Tesla announces Full Self-Driving package price increase to $12,000

Entertainment

Tesla announced today that it is going to increase the price of its Full Self-Driving package to $12,000 starting on January 17. The price bump should coincide with the release of an important new update.

The Price of Tesla’s Full Self-Driving (FSD) package has been somewhat controversial.

CEO Elon Musk has made Tesla’s pricing strategy clear when it comes to FSD: Tesla is going to increase the price of the package as it introduces new features. But, since the package doesn’t actually do what the name says (which is for the vehicle to fully drive itself), people have criticized Tesla for increasing the price, which gradually went up to $10,000.

The automaker has refrained from increasing the price since launching the Full Self-Driving Beta program in October of last year, but now Musk has announced that Tesla will increase the price to $12,000 on January 17:

That’s despite most people buying the package not getting any more features and most drivers not having access to the FSD Beta.

Speaking of the FSD Beta, Musk also said that a new update (10.9) should be coming next week around the same time as the price increase and another bigger update will come “probably next month”:

Beta 10.9 should be ready in about a week. Beta 11 with single city/highway software stack & many other architectural upgrades probably next month.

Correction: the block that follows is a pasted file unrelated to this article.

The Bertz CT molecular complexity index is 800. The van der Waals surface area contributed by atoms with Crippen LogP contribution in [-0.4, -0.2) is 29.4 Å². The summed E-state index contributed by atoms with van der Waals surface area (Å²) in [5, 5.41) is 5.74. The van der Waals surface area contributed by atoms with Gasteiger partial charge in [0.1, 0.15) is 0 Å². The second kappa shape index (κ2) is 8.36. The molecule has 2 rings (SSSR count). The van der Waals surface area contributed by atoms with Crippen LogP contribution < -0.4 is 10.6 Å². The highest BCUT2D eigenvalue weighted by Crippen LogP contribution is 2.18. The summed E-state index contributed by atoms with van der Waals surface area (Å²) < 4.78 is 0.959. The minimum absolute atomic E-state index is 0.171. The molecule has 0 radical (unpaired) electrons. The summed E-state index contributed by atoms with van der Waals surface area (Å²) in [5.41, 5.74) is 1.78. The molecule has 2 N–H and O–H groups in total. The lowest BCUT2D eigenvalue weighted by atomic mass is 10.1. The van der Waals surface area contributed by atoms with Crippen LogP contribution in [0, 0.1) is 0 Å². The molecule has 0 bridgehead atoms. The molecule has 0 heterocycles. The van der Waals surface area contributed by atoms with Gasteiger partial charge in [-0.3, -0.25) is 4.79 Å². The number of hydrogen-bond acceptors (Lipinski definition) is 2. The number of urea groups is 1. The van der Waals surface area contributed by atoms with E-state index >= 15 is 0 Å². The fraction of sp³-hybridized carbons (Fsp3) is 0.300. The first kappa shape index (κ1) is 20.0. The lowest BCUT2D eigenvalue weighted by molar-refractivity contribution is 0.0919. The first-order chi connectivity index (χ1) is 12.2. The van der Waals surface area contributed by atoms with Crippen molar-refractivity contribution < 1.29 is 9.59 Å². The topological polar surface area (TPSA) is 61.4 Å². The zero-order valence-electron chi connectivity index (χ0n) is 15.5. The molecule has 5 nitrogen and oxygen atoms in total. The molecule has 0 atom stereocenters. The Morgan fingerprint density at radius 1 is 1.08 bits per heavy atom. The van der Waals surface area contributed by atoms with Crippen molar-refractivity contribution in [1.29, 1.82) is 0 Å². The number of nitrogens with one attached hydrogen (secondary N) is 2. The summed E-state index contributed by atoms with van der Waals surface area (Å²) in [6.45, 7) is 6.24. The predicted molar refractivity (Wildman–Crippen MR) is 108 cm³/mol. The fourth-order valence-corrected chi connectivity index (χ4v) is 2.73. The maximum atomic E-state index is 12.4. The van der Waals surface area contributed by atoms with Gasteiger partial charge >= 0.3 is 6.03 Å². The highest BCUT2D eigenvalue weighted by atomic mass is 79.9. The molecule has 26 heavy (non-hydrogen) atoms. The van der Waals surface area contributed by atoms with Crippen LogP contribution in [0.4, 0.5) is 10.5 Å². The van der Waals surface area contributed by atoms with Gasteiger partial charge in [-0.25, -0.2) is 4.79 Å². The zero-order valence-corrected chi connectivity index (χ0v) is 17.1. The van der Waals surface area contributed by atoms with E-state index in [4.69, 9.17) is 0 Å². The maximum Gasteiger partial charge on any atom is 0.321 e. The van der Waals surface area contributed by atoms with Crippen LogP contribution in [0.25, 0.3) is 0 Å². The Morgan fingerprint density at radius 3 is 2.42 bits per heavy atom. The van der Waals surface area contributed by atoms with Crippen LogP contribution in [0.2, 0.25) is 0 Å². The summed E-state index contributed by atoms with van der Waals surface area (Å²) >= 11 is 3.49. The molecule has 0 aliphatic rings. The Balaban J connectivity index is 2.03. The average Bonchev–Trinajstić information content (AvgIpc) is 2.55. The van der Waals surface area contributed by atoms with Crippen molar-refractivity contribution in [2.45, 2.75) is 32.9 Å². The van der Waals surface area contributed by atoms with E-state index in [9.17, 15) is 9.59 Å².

The price increase is only in the US, which is also the only market where the FSD Beta is available to people who have a “driver safety score” of over 97.

Last year, Tesla also launched its FSD subscription service at $199 per month. It’s likely to also see an increase in price since Tesla says that it wants the one-time purchase to be the best economic option.

As we previously reported, Full Self-Driving Beta (FSD Beta) is an early version of Tesla’s self-driving software that is currently being tested by a fleet of Tesla owners selected by the company through its “safety test score.” The software enables the vehicle to drive autonomously to a destination entered in the car’s navigation system, but the driver needs to remain vigilant and ready to take control at all times.

Since the responsibility lies with the driver and not Tesla’s system, it is still considered a level-two driver-assist system despite its name. It has been sort of a two steps forward, one step back type of program, as some updates have seen regressions in terms of the driving capabilities.


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